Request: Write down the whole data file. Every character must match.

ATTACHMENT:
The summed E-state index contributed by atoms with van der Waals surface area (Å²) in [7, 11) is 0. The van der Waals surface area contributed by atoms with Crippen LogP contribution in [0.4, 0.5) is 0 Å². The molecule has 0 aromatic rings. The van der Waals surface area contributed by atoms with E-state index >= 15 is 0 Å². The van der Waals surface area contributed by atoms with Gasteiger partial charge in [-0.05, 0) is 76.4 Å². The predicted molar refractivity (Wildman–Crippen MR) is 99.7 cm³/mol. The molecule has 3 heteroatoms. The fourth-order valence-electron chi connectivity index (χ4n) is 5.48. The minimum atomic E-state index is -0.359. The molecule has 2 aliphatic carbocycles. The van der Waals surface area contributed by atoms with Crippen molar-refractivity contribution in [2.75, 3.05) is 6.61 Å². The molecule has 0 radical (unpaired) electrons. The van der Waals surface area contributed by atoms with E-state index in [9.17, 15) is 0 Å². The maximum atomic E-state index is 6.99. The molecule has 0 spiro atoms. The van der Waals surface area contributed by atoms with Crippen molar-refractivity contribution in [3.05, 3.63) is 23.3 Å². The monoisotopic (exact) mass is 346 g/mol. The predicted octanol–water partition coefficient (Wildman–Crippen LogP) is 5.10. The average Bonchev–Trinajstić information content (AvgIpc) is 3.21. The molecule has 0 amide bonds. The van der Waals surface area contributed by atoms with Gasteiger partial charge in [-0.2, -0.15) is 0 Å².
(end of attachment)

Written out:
The summed E-state index contributed by atoms with van der Waals surface area (Å²) in [7, 11) is 0. The van der Waals surface area contributed by atoms with Crippen LogP contribution in [0.4, 0.5) is 0 Å². The molecule has 0 aromatic rings. The van der Waals surface area contributed by atoms with E-state index >= 15 is 0 Å². The van der Waals surface area contributed by atoms with Gasteiger partial charge in [-0.05, 0) is 76.4 Å². The predicted molar refractivity (Wildman–Crippen MR) is 99.7 cm³/mol. The molecule has 3 heteroatoms. The fourth-order valence-electron chi connectivity index (χ4n) is 5.48. The minimum atomic E-state index is -0.359. The molecule has 2 aliphatic carbocycles. The van der Waals surface area contributed by atoms with Crippen molar-refractivity contribution in [2.75, 3.05) is 6.61 Å². The molecule has 0 radical (unpaired) electrons. The van der Waals surface area contributed by atoms with E-state index in [9.17, 15) is 0 Å². The maximum atomic E-state index is 6.99. The molecule has 0 spiro atoms. The van der Waals surface area contributed by atoms with Crippen molar-refractivity contribution in [3.05, 3.63) is 23.3 Å². The monoisotopic (exact) mass is 346 g/mol. The predicted octanol–water partition coefficient (Wildman–Crippen LogP) is 5.10. The average Bonchev–Trinajstić information content (AvgIpc) is 3.21. The molecule has 0 amide bonds. The van der Waals surface area contributed by atoms with Gasteiger partial charge in [-0.2, -0.15) is 0 Å².